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25 Years of BIMSTEC

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June 07, 2022

Why in news?

June 6 marked the completion of 25 years since the 1997 Bangkok Declaration launched a modest grouping with the acronym, BIST-EC.

What is BIMSTEC?

  • BIMSTEC is a regional multilateral organization comprising 7 Member States lying in the littoral and adjacent areas of the Bay of Bengal.
  • It came into being on 6 June 1997 through the Bangkok Declaration.
  • The seven Member States ae Bangladesh, Bhutan, India, Nepal, Sri Lanka, Myanmar and Thailand.
  • It has its secretariat at Dhaka, Bangladesh.
  • Initially, the economic bloc was formed with 4 Member States with the acronym ‘BIST-EC’ (Bangladesh, India, Sri Lanka and Thailand Economic Cooperation).
  • Thailand has assumed the chairmanship of BIMSTEC for 2022.
  •  BIMSTEC Centres
    • BIMSTEC Energy Centre
    • BIMSTEC Centre on Weather and Climate


What about the past trajectory of BIMSTEC?

  • At the grouping’s birth, it was stamped by America’s unipolar moment.
  • BIMSTEC found the burdens of South Asia too heavy to carry, and so it grew slowly.
  • In the third decade of the 21st century, the strategic contestation between the US and China defines the region’s geopolitics and geo-economics, creating new tensions and opportunities.
  • Since its Kathmandu summit in 2018, it is viewed as an instrument of regional cooperation and integration, not just of sub-regional cooperation.

To know about the fifth BIMSTEC Summit, click here

What are the key achievements of BIMSTEC?

  • Creation of Charter- It has crafted a new Charter for itself, spelling out the grouping’s vision, functions of its constituent parts and has secured a legal personality.
  • Prioritisation of sectors- It has prioritised the sectors of cooperation (7 sectors) with each member-state serving as the lead country for the assigned sector.
  • Strengthening the Secretariat- It has taken measures to strengthen the Secretariat, although some members are yet to extend adequate personnel support to it.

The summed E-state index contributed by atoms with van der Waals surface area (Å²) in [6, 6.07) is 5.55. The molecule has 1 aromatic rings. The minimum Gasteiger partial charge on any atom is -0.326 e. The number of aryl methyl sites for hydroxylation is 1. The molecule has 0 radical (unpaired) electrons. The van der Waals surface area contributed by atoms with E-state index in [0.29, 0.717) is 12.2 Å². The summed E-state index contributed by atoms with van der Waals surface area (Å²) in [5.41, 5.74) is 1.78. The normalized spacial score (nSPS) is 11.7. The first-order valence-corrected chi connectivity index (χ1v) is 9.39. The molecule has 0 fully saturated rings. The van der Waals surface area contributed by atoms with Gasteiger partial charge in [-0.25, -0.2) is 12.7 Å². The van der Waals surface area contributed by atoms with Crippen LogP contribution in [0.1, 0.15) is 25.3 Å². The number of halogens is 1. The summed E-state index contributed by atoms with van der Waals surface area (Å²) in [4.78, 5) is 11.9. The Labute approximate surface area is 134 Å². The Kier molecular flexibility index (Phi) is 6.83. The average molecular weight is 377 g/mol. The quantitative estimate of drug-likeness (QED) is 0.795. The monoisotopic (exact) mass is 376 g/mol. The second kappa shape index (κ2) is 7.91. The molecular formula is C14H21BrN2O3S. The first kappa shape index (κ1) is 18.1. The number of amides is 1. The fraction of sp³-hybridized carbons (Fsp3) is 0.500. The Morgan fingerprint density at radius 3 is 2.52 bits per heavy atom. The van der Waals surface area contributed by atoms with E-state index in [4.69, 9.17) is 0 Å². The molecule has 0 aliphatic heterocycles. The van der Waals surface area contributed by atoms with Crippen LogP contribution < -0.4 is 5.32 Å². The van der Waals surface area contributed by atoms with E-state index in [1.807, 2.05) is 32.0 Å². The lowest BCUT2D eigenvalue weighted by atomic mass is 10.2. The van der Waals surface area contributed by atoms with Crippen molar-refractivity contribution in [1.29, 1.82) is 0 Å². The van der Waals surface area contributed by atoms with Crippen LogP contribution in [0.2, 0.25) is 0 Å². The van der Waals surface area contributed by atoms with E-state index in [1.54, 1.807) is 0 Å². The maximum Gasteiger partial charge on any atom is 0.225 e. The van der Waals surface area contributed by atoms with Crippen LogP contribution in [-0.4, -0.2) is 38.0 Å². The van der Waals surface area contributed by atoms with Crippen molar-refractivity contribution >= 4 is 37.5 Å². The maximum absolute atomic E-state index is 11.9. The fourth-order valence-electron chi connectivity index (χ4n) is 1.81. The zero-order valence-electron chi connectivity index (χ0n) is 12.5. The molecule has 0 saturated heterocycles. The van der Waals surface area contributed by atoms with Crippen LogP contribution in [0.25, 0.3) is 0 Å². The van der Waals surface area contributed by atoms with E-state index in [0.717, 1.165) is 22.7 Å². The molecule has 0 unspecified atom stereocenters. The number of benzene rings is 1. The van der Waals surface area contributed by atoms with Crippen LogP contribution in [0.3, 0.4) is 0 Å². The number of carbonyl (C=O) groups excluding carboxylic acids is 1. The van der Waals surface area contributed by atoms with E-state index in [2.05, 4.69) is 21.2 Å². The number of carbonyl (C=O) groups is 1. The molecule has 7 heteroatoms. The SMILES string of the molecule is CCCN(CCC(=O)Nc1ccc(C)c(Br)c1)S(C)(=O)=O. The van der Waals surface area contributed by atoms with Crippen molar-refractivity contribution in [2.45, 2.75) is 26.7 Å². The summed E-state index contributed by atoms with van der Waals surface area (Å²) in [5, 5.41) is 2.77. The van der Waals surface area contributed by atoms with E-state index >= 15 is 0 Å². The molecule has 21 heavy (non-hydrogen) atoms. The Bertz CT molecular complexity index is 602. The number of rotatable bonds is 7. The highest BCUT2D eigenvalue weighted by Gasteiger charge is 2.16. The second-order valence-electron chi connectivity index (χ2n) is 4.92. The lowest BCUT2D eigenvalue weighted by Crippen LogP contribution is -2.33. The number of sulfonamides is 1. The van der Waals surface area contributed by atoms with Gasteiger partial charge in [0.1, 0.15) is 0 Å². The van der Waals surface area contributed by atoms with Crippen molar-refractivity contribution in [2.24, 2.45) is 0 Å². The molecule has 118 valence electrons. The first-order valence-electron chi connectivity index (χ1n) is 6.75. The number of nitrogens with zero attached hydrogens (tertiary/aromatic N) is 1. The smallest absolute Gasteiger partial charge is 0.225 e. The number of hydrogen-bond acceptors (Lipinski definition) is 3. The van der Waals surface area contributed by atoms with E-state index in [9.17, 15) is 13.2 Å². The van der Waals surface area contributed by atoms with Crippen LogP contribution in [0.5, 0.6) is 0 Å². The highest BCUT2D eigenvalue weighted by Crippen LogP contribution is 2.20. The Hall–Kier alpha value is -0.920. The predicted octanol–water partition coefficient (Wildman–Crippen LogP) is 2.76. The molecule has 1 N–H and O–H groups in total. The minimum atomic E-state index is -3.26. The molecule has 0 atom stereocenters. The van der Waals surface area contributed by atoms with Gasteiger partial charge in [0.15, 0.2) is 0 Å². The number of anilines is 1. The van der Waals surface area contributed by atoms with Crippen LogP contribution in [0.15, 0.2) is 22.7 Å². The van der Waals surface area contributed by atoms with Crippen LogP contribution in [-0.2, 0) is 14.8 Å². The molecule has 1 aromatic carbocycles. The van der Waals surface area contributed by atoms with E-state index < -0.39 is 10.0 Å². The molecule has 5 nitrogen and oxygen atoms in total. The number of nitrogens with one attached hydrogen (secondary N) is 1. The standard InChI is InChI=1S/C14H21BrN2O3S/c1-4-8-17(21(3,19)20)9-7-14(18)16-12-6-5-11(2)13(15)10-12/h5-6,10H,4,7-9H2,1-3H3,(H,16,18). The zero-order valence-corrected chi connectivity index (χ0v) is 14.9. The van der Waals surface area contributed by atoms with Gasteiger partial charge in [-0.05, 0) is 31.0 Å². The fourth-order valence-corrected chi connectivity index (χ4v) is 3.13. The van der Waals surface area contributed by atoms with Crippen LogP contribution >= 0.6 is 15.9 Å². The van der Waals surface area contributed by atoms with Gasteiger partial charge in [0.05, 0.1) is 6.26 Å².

• Survival amidst internal tensions- The BIMSTEC region witnessed
    • the influx of over a million Rohingya refugees into Bangladesh
    • the coup in Myanmar that led to its virtual boycott by a large segment of the international community
    • the grave political and economic crisis afflicting Sri Lanka
  • Holding summits and meetings- Unlike South Asian Association for Regional Cooperation (SAARC), post-2014, AND the Indian Ocean Rim Association (IORA), BIMSTEC has continued to hold its summits and meetings.
  • It has now resolved to hold regular summits once in two years.
  • Progress in other areas- The grouping has also registered progress in combating terrorism, forging security cooperation, better management of humanitarian assistance and disaster relief.

What are the fault lines in BIMSTEC?

  • FTA- A major failure relates to the continuing inability to produce a comprehensive Free Trade Agreement (FTA) 18 years after the signing of the Framework Agreement.
  • Out of the seven agreements needed to operationalise the FTA, only two are ready.
  • Connectivity- The connectivity in infrastructure, energy, digital and financial domain institutions that bring people closer together for trade, tourism and cultural exchanges is disappointing.
  • Only limited progress has been achieved so far, despite the adoption of the Master Plan for Transport Connectivity supported by the Asian Development Bank (ADB).
  • Fund creation- The movement towards establishing the BIMSTEC Development Fund is minimal.
  • Blue economy- The grouping has talked about the Blue Economy but is yet to begin any work on it.
  • Involvement- Business chambers and corporate leaders are yet to be engaged fully with the activities of BIMSTEC leaving the grouping largely in the hands of officials and experts.

What about the prospects of BIMSTEC?

  • In this Indo-Pacific century, the Bay of Bengal Community (BOBC) has the potential to play a pivotal role, deepening linkages between South Asia and Southeast Asia.
  • It should accelerate the region’s economic development by collaborating with the newly minted Indo-Pacific Economic Framework for Prosperity (IPEF).
  • Bangladesh, Thailand and India trio should take up extra efforts to pull the BIMSTEC.



  1. https://www.thehindu.com/opinion/op-ed/a-silver-moment-to-propel-a-bay-of-bengal-dream/article65501168.ece
  2. https://bimstec.org/?page_id=3917
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